Preventing Frozen Pipes: A Guide for South Jersey Homes

How to Prevent Frozen Pipes for Homes Near Sicklerville, NJ

Preventing Frozen Pipes: A Guide for South Jersey HomesIf you’re worried about your pipes freezing overnight, here are four quick steps to prevent it from happening:

  1. Let your faucets trickle
  2. Keep the thermostat on a high setting
  3. Open your kitchen cabinets
  4. Keep garage doors shut

Call Now About Your Plumbing (856) 272-7000

A few weeks ago, we talked about what to do if your pipes are frozen. This week, we’re backing up and looking at how you can prevent it from happening in the first place.

The problem with frozen pipes is that eventually, enough pressure builds up and causes the pipe to burst. Then, you’re dealing with flooding in the house.

Fortunately, it’s a fairly easy problem to avoid. You just need to stay vigilant and take a few precautions when it gets cold out.

In this post, we’ll let you know how to prevent this problem. And, we’ll offer up a few estimates on how much it will cost you — and how much money you can save.

Let Your Faucets Trickle

If the temperature is dropping very low overnight, let your faucets drip when you go to bed. The idea behind it is simple: Moving water won’t freeze. As long the water is flowing, even a little, it doesn’t stay still long enough to turn to ice.

You don’t have to do this every night — only when it gets cold enough. We’ll get into that a little later.

And, all you need a fast drip for each one. A steady stream isn’t necessary. Just a little movement in each sink does the trick.

At most, this adds $15 to $20 to your water bill in a month. But, that’s assuming you do it every night. That probably won’t be necessary.

Keep the Thermostat on a High Setting

Next, don’t turn down your thermostat at night. Usually, people lower their temperature when they go to sleep. But, if you’re concerned about frozen pipes, don’t do it.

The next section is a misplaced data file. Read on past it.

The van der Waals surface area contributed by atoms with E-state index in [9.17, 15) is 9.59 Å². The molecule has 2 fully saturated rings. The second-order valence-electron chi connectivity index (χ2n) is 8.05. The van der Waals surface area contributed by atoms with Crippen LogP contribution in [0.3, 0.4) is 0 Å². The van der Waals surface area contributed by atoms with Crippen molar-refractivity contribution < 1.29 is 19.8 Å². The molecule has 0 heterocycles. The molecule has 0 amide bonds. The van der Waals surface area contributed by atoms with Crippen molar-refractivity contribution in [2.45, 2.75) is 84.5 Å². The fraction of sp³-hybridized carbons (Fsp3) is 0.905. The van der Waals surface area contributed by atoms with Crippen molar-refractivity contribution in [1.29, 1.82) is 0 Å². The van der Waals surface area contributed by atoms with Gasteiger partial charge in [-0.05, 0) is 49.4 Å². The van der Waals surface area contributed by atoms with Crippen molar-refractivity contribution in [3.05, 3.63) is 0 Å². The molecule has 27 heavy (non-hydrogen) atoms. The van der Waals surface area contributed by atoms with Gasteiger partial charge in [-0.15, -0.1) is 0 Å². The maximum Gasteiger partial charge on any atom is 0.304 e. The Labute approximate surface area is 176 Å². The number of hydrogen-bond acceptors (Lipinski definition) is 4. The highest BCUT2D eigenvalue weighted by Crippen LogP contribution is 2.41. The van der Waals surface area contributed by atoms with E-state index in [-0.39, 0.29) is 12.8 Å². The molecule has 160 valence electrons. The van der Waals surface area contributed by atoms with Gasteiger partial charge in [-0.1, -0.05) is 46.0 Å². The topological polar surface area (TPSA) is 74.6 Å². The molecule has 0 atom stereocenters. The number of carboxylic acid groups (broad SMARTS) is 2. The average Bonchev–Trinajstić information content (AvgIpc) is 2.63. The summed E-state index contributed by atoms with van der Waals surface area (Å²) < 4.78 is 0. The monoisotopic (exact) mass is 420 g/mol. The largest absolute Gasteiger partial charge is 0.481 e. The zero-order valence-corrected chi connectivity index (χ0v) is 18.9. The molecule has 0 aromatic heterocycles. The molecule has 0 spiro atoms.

That way, the plumbing stays warm when the temperature drops.

It’s a little harder to calculate the cost here, but we can get close.

According to the Department of Energy, keeping the thermostat at 68 degrees during the day is the optimal setting. Then you can drop it 10 degrees or a little more at night to save money.

Following that rule can save you up to 10 percent on your energy bills.

An average New Jersey heating bill is around $100 in the winter. So, it’s give or take about $10 a month. That depends on how often you follow the guidelines, and how many nights you leave the thermostat on the higher setting.

Open Your Kitchen Cabinets

This one’s simple. And, it won’t cost you a cent: Open your kitchen cabinets before you go to bed.

There’s plenty of plumbing under there. Lines connect to the sink and your dishwasher. But, it doesn’t get as much heat as the rest of the room.

So, open those doors so that the area gets warm. Do the same in your bathrooms, too.

Keep Your Garage Doors Closed

Most people do this anyway, but it’s worth mentioning: Make sure your garage doors are shut at night when it’s especially cold out.

Most garages aren’t heated, to begin with. So, they’re likely to make the rooms around them colder.